On Sunday morning, whilst listening to the nostalgic trip back to youth that they dish up here on Radio Free State, that old song by Trini Lopez got a spin. It took me back, not to a Latino garden basking in the sun, but to my first effort at being a proud home owner.
Keep in mind, throughout this little narrative, that I was only 23 years old at the time, full of vim and vigour (and testosterone) when this event took place. (Yes, Sipho, in the bad old days a young man at that age could build his first house without being subsidized by the tax payer).
Anyway, Piet Marais, the builder, slapped the last mamparra into place, tied down the last rooftile, dusted his khaki's and proceeded to lug the rubble he had generated from my domicilium. It must be recorded here that the man had created more building rubble than the 8th Air Force did on a thousand bomber raid over Berlin during WW II.
Naturally, his utter contempt for the environment (this was 1982) in an era when Green Peace meant you donned a green party hat and refused to muster for National Service, left my residential plot in a devastated condition. Not a sprig of flora could be discerned, just wasteland.
So I girded the young loins, swigged a cold beer, started my new car (yes, Sipho, brand new, right out of the box. -we worked for our money in those days) and set out to Garden, following a well thought out plan.
First stop at Malanseuns Nursery, where I purchased compost, tools, a plethora of greenery and various sundry items, all conducive to getting one's crib into Garden and Home. Next stop was at Solly Kramer's where I invested a considerable sum in cold drinks, ice, a plethora of alcoholic beverages and various sundry items, all conducive to turning one's crib into a high class shebeen.
Once back on the north forty, I chugged a goodly portion of the fortifying liquids whilst waiting on the sun to meander past it's zenith and then I set forth with a will. Sods flew hither and thither, pieces of tile and quarter mamparras were moved and removed, sweat burst from my brow. It was a monstrous effort.
By sundown on that momentous day, my garden was dug, my seeds sown, my saplings bedded in mulch and the pinnacle of my endeavours, the lemon tree was planted in place of honour.
Why did I buy a lemon tree? The laaitie at Malanseuns said every garden should have one. That's why. We even had suburban snobs in those days.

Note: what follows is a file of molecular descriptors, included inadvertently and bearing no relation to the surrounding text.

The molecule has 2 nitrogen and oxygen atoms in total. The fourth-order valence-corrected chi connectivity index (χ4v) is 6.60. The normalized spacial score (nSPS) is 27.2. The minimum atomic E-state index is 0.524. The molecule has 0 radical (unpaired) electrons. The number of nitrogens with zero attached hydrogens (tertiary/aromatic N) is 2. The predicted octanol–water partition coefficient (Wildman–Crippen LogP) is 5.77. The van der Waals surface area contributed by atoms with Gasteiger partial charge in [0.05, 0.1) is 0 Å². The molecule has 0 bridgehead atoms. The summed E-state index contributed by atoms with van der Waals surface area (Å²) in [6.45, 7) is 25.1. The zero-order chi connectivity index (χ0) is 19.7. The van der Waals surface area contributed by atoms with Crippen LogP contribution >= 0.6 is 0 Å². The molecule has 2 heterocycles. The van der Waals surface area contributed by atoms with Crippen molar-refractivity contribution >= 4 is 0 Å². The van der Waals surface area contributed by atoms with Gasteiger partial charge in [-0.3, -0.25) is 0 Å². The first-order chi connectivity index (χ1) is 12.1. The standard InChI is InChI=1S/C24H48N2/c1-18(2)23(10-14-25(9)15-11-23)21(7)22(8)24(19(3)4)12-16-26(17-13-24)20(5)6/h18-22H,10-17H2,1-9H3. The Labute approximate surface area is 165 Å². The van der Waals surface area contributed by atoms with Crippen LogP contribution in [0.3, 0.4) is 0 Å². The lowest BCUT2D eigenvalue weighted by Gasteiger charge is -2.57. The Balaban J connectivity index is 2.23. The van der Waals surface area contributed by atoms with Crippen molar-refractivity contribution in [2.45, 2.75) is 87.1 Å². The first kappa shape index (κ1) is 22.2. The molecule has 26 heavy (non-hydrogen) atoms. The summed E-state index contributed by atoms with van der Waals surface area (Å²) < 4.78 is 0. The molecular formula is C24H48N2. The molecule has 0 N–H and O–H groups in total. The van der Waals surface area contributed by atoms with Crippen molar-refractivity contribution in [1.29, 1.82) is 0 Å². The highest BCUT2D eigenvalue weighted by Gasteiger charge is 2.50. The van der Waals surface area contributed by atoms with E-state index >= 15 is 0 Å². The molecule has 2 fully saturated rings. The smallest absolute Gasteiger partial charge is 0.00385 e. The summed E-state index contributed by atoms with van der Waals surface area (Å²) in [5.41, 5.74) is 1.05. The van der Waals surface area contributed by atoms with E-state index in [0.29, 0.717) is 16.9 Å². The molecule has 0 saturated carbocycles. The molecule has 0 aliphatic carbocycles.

I'll have to prune this story...
Weeks went by, my garden flourished....It bloomed, it blossomed... many a bee would pass me in the street and comment about my arboreal excellence. All except the lemon tree..
It boasted 76 leaves when I bought it. The laaitie at Malanseuns had that fact as the crux of his sales pitch. After two months it shamefully admitted that it still bore only 76 leaves. I composted,manured, sheeted (all flavours, from equine to porcine) and watered and moistened. That tree wouldn't grow.
Conceding defeat, admitting to the miserable failure of becoming the next Green Thumb, I hied myself back to Malanseuns Kwekery. I went to the Afrikaans side of the conglomerate this time, for if there were any swearing and cursing to be done, I wanted to be proficient in my mother tongue.
The laaitie was still there, ( HE had sprouted seven miserable hairs on his acne infested chin in all this time) and had developed quite an attitude for one who earns his daily bread by flogging dysfunctional fruit trees to unsuspecting customers. With no small amount of arrogance in his tone and a definite pitying look in his weasel eyes, he inquired of me, landowner of repute, whether I was not aware that citrus trees had to be flogged to coerce them into giving their best.
Imagine my astonishment. This supposedly knowledgeable purveyor of flora confronting me with this Zionesque titbit of ludicrousness!
I have to prune this story... pass the shears, Sipho.
So I bought a plastic sjambok from him, as the genuine leather variety once used to drove a span of oxen from Koekenaap to Kakamas was no longer to be found, even in 1982. Then I ventured home, after taking a detour to the nearest Solly Kramer.
On arrival at the homestead, I fortified myself more than sufficiently, armed myself with my sjambok like a student police constable did in the darkest days of 1976 and strode forth into the orchard. (I did not take any teargas with me, Sipho. It was illegal for civilians to possess traditional weapons in those days.)
The first attempt at assault was rather tentative, as all this was rather new to me, but as I progressed with the scourging (and fortification), I got into the swing of things. I bliksemed 76 kinds of floral, arboreal crap out of that tree and only desisted when the tree and I were in tatters.
Weeks passed after the incident, with only an inkling remaining in my conscious mind of the vile acts I had committed on that fateful weekend and I had to really drag myself around the house one afternoon, after much fortification, to confront the carnage I had wreaked on that innocent little tree.
At first I thought I was suffering from a serious case of DT's when I beheld the sapling that I had left in that ravaged state. In it's place was a tree, young but robust, bursting with vitality and bearing three lemons, the size of a Titleist 4!
Unbelievable? Believe it!
There is a sequel to this tale. If I am permitted to tell it...
*Thanks, Iru. Borrowed a bit of your style there. Couldn't resist it.
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